11. 11. Planning for a Pro-social Environment <ul><li>Pro-social behavior is the opposite of anti-social behavior. It benefits others and demonstrates the presence of a social conscience. The concept of pro-social behavior focuses on three critical elements of a child’s interactions with others. </li></ul>
  12. 12. Three Key Elements of Pro-Social Behavior <ul><li>Cooperation-Working with others unselfishly toward a common goal </li></ul><ul><li>Empathy-Putting oneself into others’ shoes, to feel what they feel, to have insight into their thoughts and actions </li></ul><ul><li>Altruism-behaving generously, acting in a way that benefits others with no motive for personal gain </li></ul>
  13. 13. Seven Appropriate Social Goals <ul><li>Goal I: Help Children Develop Empathy </li></ul><ul><ul><li>encourage role playing </li></ul></ul><ul><ul><li>help children understand how the other person feels </li></ul></ul><ul><li>Goal II: learning to Be Generous </li></ul><ul><ul><li>help children learn to share equipment </li></ul></ul><ul><ul><li>help children learn to share the teacher </li></ul></ul>
  14. 14. <ul><li>Goal III: Learning that being kind to others feels good </li></ul><ul><ul><li>helping other people is one way of expressing kindness </li></ul></ul><ul><ul><li>teaching kindness and compassion </li></ul></ul><ul><ul><li>not doing something can also be a way of expressing kindness </li></ul></ul>
  15. 15. <ul><li>Goal IV: learning that everyone has rights and that these rights are respected by all </li></ul><ul><ul><li>rules apply to everyone </li></ul></ul><ul><ul><li>honoring personal privacy </li></ul></ul><ul><li>Goal V: Emphasize the value of cooperation and compromise </li></ul><ul><ul><li>model cooperation and helping behaviors </li></ul></ul><ul><ul><li>teach the art of compromise </li></ul></ul><ul><ul><li>teach children to work together </li></ul></ul>
  16. 16. <ul><li>Goal VI: Help children learn the pleasures of friendship </li></ul><ul><ul><li>facilitate friendship by using reinforcement to reduce isolated behavior </li></ul></ul><ul><ul><li>increase the social skills of friendless or excluded children </li></ul></ul><ul><ul><li>pair children together </li></ul></ul><ul><ul><li>help children when a friend departs or when they are rejected </li></ul></ul>
  17. 17. <ul><li>Goal VII: Help children with special needs fit into the life of the group </li></ul><ul><li>Question? </li></ul><ul><ul><li>What do you know about effective ways of entering a group? How did you learn? </li></ul></ul>
  18. 18. Social Skills <ul><li>How to approach </li></ul><ul><li>How to interact </li></ul><ul><li>How to deal with differences </li></ul><ul><li>How to manage conflict </li></ul>
  19. 19. Skills Learned With Adults <ul><li>They can stay at school without parents </li></ul><ul><li>Adults will help in times of trouble or need </li></ul><ul><li>Adults will keep children from being hurt or hurting others </li></ul><ul><li>Adults will help children learn pro-social behaviors </li></ul><ul><li>Children can enjoy other adults </li></ul>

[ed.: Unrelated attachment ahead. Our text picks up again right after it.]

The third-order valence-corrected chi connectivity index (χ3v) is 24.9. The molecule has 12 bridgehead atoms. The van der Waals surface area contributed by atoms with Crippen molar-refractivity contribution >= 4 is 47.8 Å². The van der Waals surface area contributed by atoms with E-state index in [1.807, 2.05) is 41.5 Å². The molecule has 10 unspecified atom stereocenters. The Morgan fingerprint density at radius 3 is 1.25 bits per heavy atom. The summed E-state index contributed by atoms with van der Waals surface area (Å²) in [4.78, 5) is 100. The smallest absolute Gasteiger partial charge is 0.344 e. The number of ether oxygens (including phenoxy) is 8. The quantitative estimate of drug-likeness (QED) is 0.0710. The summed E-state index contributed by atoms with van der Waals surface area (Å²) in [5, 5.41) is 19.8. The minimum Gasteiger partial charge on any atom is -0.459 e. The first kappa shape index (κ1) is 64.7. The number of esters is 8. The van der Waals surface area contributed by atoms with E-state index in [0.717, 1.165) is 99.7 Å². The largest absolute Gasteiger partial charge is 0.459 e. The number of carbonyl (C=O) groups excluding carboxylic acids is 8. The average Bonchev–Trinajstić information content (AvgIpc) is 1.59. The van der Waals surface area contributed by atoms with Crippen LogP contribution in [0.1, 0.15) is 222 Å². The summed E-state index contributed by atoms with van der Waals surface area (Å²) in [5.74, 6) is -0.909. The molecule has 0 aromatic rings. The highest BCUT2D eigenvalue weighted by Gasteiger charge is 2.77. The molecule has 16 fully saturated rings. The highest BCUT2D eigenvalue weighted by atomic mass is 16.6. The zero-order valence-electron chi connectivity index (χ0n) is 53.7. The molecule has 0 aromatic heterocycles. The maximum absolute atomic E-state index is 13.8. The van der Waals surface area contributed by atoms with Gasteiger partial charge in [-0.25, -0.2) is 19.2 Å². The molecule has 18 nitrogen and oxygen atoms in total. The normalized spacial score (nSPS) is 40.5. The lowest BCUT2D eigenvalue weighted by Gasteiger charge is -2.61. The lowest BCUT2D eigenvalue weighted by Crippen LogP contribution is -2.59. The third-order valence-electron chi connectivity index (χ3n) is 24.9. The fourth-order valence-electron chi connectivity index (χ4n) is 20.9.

20. 20. Skills Learned with Peers <ul><li>There are different approaches </li></ul><ul><li>How to solve conflicts in ways other than retreat or force </li></ul><ul><li>How to share materials, equipment, other children, teachers, friends, ideas </li></ul><ul><li>How to take turns and how to communicate desires </li></ul><ul><li>Negotiating skills </li></ul>
  21. 21. Skills Learned in a Group <ul><li>How to take part as a member and not an individual </li></ul><ul><li>A group identity </li></ul><ul><li>To follow a daily schedule and pattern </li></ul><ul><li>To adapt to school routines </li></ul><ul><li>School rules and expectations </li></ul><ul><li>To respect other’s rights, feelings and property </li></ul><ul><li>How to work together as a group </li></ul>
  22. 22. Skills Learned as an Individual <ul><li>To take responsibility </li></ul><ul><li>To initiate their own activities </li></ul><ul><li>To notice unfairness and injustice and learn to handle them </li></ul><ul><li>To cope with rejection, hurt feelings, disappointment </li></ul><ul><li>To express feelings in a socially acceptable way </li></ul>
  23. 23. The Nurturing Social Environment <ul><li>A relaxed playful environment </li></ul><ul><li>A cooperative rather than competitive setting </li></ul><ul><li>Developmentally appropriate activities, materials, and routines </li></ul><ul><li>Consistency and predictability </li></ul>
  24. 24. The Nurturing Adult <ul><li>Modeling appropriate behavior </li></ul><ul><li>Showing attentiveness to individual needs </li></ul><ul><li>Providing affirmation, attentiveness, and acceptance </li></ul><ul><li>Providing recognition and encouragement </li></ul><ul><li>Being willing to enforce appropriate rules </li></ul><ul><li>Being willing to protect individual rights </li></ul>